The American Diabetes Association’s Tour de Cure Ship to Shore ride takes place on Sunday, April 27th at the Queen Mary, 1126 Queen’s Highway in Long Beach. Rides range from eight to 100 miles, with a $200 fundraising minimum.

On February 17th of last year, Damian Kevitt was hit by a minivan while riding his bike in Griffith Park. The driver attempted to flee the scene with Kevitt trapped under the vehicle, dragging him nearly 600 feet onto the 5 Freeway and leaving him for dead; the resulting injuries cost him a leg, and nearly took his life. On Sunday, April 27th, Kevitt is planning to finish the ride to raise funds for the Los Angeles County Bicycle Coalition and the Challenged Athletes Foundation.

Also on Sunday the 27th, Brewcyclers visits the new Bottle Logic Brewing in Anaheim; ride meets at 7:30 am at 1072 North Armando Street in Anaheim, rolling at 8 for a 47 mile round trip ride with just 950 feet of elevation gain.

Filmmaker and frequent contributor Danny Gamboa is curating the Bike Love Art Show at the Bell Arts Factory, 432 N Ventura Ave in Ventura. The theme of the show is Bike or the Love of the Bicycle, with the opening reception to take place during the First Friday Art Walk on Friday, May 2nd at 6 pm.

The Ride 2 Recovery to benefit wounded vets returns to Southern California on Saturday, May 3rd in Thousand Oaks. The ride departs from the Lost Hills Sheriff Station, 27050 Agoura Hills Road, starting at 8 am; no cost for injured vets.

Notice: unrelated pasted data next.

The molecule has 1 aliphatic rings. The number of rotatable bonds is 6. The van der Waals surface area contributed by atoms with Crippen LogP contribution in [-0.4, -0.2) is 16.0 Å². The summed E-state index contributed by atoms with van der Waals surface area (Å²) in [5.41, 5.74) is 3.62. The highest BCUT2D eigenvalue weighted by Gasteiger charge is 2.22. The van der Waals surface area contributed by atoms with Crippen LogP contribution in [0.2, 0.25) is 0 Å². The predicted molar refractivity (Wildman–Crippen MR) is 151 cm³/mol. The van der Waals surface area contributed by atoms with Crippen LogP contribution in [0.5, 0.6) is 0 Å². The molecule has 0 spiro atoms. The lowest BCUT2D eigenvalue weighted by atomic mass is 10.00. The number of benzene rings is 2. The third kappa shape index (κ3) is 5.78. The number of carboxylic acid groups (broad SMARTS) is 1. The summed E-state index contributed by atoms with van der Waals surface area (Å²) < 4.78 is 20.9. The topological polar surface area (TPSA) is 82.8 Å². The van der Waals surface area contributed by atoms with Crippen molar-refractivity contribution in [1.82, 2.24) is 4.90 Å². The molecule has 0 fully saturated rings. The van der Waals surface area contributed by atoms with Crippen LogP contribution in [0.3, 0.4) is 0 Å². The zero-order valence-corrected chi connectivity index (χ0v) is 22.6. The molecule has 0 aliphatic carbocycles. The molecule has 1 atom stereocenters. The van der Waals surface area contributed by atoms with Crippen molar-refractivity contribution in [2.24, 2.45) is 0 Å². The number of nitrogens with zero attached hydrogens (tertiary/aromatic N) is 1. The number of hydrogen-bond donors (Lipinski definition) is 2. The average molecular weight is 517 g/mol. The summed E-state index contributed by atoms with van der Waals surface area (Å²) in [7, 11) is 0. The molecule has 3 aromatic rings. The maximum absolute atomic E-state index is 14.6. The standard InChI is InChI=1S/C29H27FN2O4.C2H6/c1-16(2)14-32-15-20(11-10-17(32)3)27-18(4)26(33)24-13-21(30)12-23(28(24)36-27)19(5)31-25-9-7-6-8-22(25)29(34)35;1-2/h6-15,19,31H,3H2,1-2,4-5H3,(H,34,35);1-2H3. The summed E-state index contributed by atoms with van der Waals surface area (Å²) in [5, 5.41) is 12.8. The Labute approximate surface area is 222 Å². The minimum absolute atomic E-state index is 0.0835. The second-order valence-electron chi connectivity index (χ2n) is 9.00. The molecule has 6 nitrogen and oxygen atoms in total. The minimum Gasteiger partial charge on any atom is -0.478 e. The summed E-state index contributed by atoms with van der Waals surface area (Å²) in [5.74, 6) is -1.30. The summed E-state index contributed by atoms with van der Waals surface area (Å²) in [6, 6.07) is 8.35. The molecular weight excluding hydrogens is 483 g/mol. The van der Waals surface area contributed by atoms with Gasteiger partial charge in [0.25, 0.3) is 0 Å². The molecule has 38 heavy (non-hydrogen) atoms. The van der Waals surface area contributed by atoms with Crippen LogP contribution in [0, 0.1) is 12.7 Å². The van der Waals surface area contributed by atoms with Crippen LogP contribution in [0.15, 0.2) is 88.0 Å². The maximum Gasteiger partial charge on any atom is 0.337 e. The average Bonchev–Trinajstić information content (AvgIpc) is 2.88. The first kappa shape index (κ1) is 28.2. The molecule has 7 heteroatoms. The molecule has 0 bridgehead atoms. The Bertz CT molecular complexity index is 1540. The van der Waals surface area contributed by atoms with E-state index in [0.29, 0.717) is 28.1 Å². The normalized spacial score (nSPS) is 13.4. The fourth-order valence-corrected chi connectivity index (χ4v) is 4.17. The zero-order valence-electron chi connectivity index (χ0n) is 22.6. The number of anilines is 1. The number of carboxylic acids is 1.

Celebrate the free Bike Fest of Long Beach on Saturday, May 3rd from 2 pm to 11 pm, with a number of events and activities for everyone, including the Wolfpack Hustle Shorline Crit and Stylish by Bike and Vintage Bike competitions hosted by Pedal Love.

One of the highlights of the LA bike calendar used to be the annual Bike Expo at the Convention Center, which sadly died to to declining interest. Now Santa Monica is picking up the mantle with the free Santa Monica Bike Expo on Saturday and Sunday, May 3rd and 4th at the Santa Monica Pier.

The theme of the LACBC’s May Sunday Funday Ride is May the Forest Be With You, offering a delayed Earth Day celebration hosted by board member Kevin Hopps. The ride meets at LACBC headquarters in Downtown LA, 634 S. Spring Street at 9:30 am on Sunday, May 4th.